Last three lines, Abstract,T"-CF C-H2CH(CN) CH2CH(OR) -CH -CH--CCl ,-CH -CH C(CH3)-CH2- and CH2CH ClCHg-wherein R is alkyl) Q should be "CF -CFCl, -CH2CH(CN)-,

-CH2CH(OR),CH2-CH=CH-CCl2, CH CH=C(CH )-CH -andCH CH=ClCI-1 wherein R is alkyl) R R R R 1 R R R R should be 'WW-EAL-W--W-W--X'Jl'J--Y/\T-1'I-" I a R R R R l I I l R R R R Col. 2, line 1, after "organic", ".backbone" should be 9 "backbone".

Col. 2, line 24, after "phenyl group", "CH (3H H should be "CH =CHC H 001.4, line 20, "ch -CH CHCCl CH2CH C(CH3')--CH2 and CH -CH CClCH should be "CH CH=CHCCl -cH -cH=-c(cH )-cH and -CH -CH=CCl-CH Col. +,line +6, after"1n", "this" should be "these".-

UNITED STATES PATENT OFFICE CERTIFICATE OF CORRECTION Patent No. 3,674,8 Dated July 4, 1972 r Jr. Inventor(s) Marshaill wh Page 2 of 3 It is certified that error appears in the above-identified patent and that said Letters Patent are hereby corrected as shown below:

'Col. 4, line 67 "{Me COO) Me should be (Me COO) CMe Col. 5, line 6, "80l75bLC" should be "80-l75C."-

UNITED STATES PATENT OFFICE CERTIFICATE OF CORRECTION Patent No. 3 674, 891 Dated July 5 1972 Inventor(s) Marshall L. Wheeler Jr. Page 3 of 3 It is certified that error appears in the above-identified patent and that said Letters Patent are hereby corrected as shown below:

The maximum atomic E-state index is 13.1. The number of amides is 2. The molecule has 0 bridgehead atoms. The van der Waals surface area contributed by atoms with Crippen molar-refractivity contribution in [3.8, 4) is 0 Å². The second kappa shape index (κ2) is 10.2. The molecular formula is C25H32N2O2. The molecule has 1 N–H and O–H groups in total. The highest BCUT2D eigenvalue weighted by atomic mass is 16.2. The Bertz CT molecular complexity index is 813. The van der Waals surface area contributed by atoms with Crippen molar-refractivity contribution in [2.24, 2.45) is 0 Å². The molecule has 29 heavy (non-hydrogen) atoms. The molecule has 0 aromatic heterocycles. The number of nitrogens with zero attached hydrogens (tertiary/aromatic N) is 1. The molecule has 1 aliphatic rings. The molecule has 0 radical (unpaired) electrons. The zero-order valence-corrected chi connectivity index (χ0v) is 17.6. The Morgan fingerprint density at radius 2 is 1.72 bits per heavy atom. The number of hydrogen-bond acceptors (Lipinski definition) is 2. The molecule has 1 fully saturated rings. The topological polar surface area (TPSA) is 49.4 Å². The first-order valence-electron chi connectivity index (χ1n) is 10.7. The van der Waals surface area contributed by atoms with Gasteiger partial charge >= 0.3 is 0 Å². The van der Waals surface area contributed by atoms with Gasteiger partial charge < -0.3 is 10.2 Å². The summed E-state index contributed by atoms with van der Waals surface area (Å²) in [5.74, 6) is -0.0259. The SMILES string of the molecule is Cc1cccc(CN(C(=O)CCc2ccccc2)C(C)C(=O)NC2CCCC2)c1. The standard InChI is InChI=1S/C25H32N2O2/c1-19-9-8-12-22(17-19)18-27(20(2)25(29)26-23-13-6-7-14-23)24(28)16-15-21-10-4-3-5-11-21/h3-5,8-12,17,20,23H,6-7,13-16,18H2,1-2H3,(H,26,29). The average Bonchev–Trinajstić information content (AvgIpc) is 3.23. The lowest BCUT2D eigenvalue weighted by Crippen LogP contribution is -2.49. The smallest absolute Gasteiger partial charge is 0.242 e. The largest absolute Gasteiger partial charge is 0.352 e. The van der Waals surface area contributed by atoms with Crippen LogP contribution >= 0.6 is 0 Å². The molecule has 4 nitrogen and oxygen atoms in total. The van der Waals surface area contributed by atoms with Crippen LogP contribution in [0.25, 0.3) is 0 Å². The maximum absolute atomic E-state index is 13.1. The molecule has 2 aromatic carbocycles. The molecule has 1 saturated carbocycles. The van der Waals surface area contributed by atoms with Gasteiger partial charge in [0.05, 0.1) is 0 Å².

Col. 6, line 51, "CH Si(CH CH )O" should be "CH Si(CH=CH )O".

Col. 6, line 58, (CH )3Si(9Si(CH )Q EDSHCH CH2)CH3;]3 i(CH should be "(CH SiE)Si(CH @Si(CH=CH )CH;] OSi(CH Col. line 10, so much of the formula as reads "[OSi(CH CH (Ch 4 should read "[0si cH=cH cH Col. 7 line 55, so much of the formula as reads [OSi(CH CH2) 337 should be read "@Si(CH===CH )CHgJ Col. 8, line 13, so much of the formula as reads "ipsimll C 2) C113 should read "[OSi(CH=CH )CH] Col. 8, line 46, so much of the formula as roads "@Si(CH CH Mei 3 should read "E)Si(CH=CH J Col. 9, line 17 after "analyzed", "2.4 silicon" should be "2.47 silicon".

Col. 9, line 35, so much of the formula as roads "Ra-" should read "R Col. 10, line 40, so much of the formula as roads "Rashould rend "R Signed and Scaled this sixteenth D ay Of March I 976 [SEAL] A rtesr:

RUTH C. MASON C. MARSHALL DANN A Hurling ()fjicvr (mnmisxinncr uflau'nls and Trademarks

Patent Citations
Cited PatentFiling datePublication dateApplicantTitle
US3573334 *Dec 29, 1964Mar 30, 1971Union Carbide CorpOlefinic silicone-organic polymer graft copolymers
GB860327A * Title not available
Referenced by
Citing PatentFiling datePublication dateApplicantTitle
US3896032 *Dec 8, 1972Jul 22, 1975Wacker Chemie GmbhDiorganopolysiloxane-based lubricant for organic fibers
US4014851 *Dec 26, 1973Mar 29, 1977General Electric CompanyPolyolefin-filled vinyloranopolysiloxane composition and method of preparation